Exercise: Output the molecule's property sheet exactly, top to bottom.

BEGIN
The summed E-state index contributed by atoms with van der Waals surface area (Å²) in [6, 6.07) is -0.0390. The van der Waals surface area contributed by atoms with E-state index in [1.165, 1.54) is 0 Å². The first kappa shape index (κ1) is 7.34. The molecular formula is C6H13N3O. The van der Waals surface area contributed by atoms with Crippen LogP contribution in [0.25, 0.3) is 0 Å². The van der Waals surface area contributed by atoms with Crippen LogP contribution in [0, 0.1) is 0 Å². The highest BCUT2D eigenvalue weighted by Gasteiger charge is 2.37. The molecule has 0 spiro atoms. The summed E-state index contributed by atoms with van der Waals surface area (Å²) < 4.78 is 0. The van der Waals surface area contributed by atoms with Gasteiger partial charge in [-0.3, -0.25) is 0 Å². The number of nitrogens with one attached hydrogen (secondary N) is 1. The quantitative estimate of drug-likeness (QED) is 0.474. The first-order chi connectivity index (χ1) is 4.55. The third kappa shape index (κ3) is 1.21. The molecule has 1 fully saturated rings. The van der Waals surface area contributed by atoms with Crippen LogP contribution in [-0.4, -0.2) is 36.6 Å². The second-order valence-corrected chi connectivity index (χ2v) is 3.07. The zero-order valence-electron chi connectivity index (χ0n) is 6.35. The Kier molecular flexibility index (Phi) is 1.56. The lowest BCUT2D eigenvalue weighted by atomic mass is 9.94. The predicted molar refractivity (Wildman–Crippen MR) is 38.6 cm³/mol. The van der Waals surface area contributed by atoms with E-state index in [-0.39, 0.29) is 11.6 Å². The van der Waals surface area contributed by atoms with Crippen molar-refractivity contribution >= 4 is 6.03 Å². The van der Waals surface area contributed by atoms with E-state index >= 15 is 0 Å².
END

The summed E-state index contributed by atoms with van der Waals surface area (Å²) in [6, 6.07) is -0.0390. The van der Waals surface area contributed by atoms with E-state index in [1.165, 1.54) is 0 Å². The first kappa shape index (κ1) is 7.34. The molecular formula is C6H13N3O. The van der Waals surface area contributed by atoms with Crippen LogP contribution in [0.25, 0.3) is 0 Å². The van der Waals surface area contributed by atoms with Crippen LogP contribution in [0, 0.1) is 0 Å². The highest BCUT2D eigenvalue weighted by Gasteiger charge is 2.37. The molecule has 0 spiro atoms. The summed E-state index contributed by atoms with van der Waals surface area (Å²) < 4.78 is 0. The van der Waals surface area contributed by atoms with Gasteiger partial charge in [-0.3, -0.25) is 0 Å². The number of nitrogens with one attached hydrogen (secondary N) is 1. The quantitative estimate of drug-likeness (QED) is 0.474. The first-order chi connectivity index (χ1) is 4.55. The third kappa shape index (κ3) is 1.21. The molecule has 1 fully saturated rings. The van der Waals surface area contributed by atoms with Crippen LogP contribution in [-0.4, -0.2) is 36.6 Å². The second-order valence-corrected chi connectivity index (χ2v) is 3.07. The zero-order valence-electron chi connectivity index (χ0n) is 6.35. The Kier molecular flexibility index (Phi) is 1.56. The lowest BCUT2D eigenvalue weighted by atomic mass is 9.94. The predicted molar refractivity (Wildman–Crippen MR) is 38.6 cm³/mol. The van der Waals surface area contributed by atoms with E-state index in [-0.39, 0.29) is 11.6 Å². The van der Waals surface area contributed by atoms with Crippen molar-refractivity contribution >= 4 is 6.03 Å². The van der Waals surface area contributed by atoms with E-state index >= 15 is 0 Å².